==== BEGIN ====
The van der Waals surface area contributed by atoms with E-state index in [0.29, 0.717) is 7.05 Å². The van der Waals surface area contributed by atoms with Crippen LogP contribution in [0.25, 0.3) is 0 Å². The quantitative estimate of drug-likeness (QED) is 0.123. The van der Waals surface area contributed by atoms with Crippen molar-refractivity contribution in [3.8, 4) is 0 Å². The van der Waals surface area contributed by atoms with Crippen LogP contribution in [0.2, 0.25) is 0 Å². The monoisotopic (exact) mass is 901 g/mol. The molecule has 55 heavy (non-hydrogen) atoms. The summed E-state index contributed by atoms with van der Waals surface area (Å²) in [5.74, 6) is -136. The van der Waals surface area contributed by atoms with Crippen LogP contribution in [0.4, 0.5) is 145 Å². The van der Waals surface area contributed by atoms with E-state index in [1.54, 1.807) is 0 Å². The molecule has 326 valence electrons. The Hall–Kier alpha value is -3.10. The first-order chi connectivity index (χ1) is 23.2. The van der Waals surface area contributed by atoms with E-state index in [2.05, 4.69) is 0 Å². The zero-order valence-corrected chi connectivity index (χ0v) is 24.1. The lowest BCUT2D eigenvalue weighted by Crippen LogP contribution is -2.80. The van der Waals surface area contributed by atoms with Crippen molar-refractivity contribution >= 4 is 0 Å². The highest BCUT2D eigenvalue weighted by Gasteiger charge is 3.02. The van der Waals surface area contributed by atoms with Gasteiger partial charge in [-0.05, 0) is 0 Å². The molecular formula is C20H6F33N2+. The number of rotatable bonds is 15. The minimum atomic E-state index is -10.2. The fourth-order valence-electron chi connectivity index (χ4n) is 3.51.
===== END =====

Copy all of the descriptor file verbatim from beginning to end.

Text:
The van der Waals surface area contributed by atoms with E-state index in [0.29, 0.717) is 7.05 Å². The van der Waals surface area contributed by atoms with Crippen LogP contribution in [0.25, 0.3) is 0 Å². The quantitative estimate of drug-likeness (QED) is 0.123. The van der Waals surface area contributed by atoms with Crippen molar-refractivity contribution in [3.8, 4) is 0 Å². The van der Waals surface area contributed by atoms with Crippen LogP contribution in [0.2, 0.25) is 0 Å². The monoisotopic (exact) mass is 901 g/mol. The molecule has 55 heavy (non-hydrogen) atoms. The summed E-state index contributed by atoms with van der Waals surface area (Å²) in [5.74, 6) is -136. The van der Waals surface area contributed by atoms with Crippen LogP contribution in [0.4, 0.5) is 145 Å². The van der Waals surface area contributed by atoms with E-state index in [1.54, 1.807) is 0 Å². The molecule has 326 valence electrons. The Hall–Kier alpha value is -3.10. The first-order chi connectivity index (χ1) is 23.2. The van der Waals surface area contributed by atoms with E-state index in [2.05, 4.69) is 0 Å². The zero-order valence-corrected chi connectivity index (χ0v) is 24.1. The lowest BCUT2D eigenvalue weighted by Crippen LogP contribution is -2.80. The van der Waals surface area contributed by atoms with Crippen molar-refractivity contribution >= 4 is 0 Å². The highest BCUT2D eigenvalue weighted by Gasteiger charge is 3.02. The van der Waals surface area contributed by atoms with Gasteiger partial charge in [-0.05, 0) is 0 Å². The molecular formula is C20H6F33N2+. The number of rotatable bonds is 15. The minimum atomic E-state index is -10.2. The fourth-order valence-electron chi connectivity index (χ4n) is 3.51.